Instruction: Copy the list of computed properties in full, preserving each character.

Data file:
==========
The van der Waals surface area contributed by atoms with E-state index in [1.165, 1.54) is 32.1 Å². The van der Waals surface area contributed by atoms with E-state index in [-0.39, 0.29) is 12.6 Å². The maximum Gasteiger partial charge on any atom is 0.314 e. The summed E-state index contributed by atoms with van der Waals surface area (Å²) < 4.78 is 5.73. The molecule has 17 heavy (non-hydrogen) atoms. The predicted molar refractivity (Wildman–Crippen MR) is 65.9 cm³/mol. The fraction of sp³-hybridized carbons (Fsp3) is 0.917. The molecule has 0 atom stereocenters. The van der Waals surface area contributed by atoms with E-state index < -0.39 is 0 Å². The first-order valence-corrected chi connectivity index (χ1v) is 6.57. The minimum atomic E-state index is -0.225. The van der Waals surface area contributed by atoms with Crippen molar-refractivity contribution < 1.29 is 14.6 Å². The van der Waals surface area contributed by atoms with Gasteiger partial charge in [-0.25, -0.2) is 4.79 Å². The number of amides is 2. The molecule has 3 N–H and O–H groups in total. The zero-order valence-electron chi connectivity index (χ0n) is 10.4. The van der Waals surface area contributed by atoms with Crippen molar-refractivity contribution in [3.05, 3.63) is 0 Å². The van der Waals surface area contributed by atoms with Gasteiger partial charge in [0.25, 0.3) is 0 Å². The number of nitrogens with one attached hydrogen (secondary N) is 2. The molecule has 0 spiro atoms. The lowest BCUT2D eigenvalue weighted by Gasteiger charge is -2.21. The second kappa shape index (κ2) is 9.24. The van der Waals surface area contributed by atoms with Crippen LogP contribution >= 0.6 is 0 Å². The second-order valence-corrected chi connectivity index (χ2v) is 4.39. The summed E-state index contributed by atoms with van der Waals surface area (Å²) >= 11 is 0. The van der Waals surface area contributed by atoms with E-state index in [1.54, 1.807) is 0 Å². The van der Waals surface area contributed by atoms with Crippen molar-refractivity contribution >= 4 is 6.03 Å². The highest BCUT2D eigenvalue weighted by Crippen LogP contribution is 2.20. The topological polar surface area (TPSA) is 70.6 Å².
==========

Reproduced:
The van der Waals surface area contributed by atoms with E-state index in [1.165, 1.54) is 32.1 Å². The van der Waals surface area contributed by atoms with E-state index in [-0.39, 0.29) is 12.6 Å². The maximum Gasteiger partial charge on any atom is 0.314 e. The summed E-state index contributed by atoms with van der Waals surface area (Å²) < 4.78 is 5.73. The molecule has 17 heavy (non-hydrogen) atoms. The predicted molar refractivity (Wildman–Crippen MR) is 65.9 cm³/mol. The fraction of sp³-hybridized carbons (Fsp3) is 0.917. The molecule has 0 atom stereocenters. The van der Waals surface area contributed by atoms with E-state index < -0.39 is 0 Å². The first-order valence-corrected chi connectivity index (χ1v) is 6.57. The minimum atomic E-state index is -0.225. The van der Waals surface area contributed by atoms with Crippen molar-refractivity contribution < 1.29 is 14.6 Å². The van der Waals surface area contributed by atoms with Gasteiger partial charge in [-0.25, -0.2) is 4.79 Å². The number of amides is 2. The molecule has 3 N–H and O–H groups in total. The zero-order valence-electron chi connectivity index (χ0n) is 10.4. The van der Waals surface area contributed by atoms with Crippen molar-refractivity contribution in [3.05, 3.63) is 0 Å². The van der Waals surface area contributed by atoms with Gasteiger partial charge in [0.25, 0.3) is 0 Å². The number of nitrogens with one attached hydrogen (secondary N) is 2. The molecule has 0 spiro atoms. The lowest BCUT2D eigenvalue weighted by Gasteiger charge is -2.21. The second kappa shape index (κ2) is 9.24. The van der Waals surface area contributed by atoms with Crippen LogP contribution >= 0.6 is 0 Å². The second-order valence-corrected chi connectivity index (χ2v) is 4.39. The summed E-state index contributed by atoms with van der Waals surface area (Å²) >= 11 is 0. The van der Waals surface area contributed by atoms with E-state index in [1.54, 1.807) is 0 Å². The van der Waals surface area contributed by atoms with Crippen molar-refractivity contribution >= 4 is 6.03 Å². The highest BCUT2D eigenvalue weighted by Crippen LogP contribution is 2.20. The topological polar surface area (TPSA) is 70.6 Å².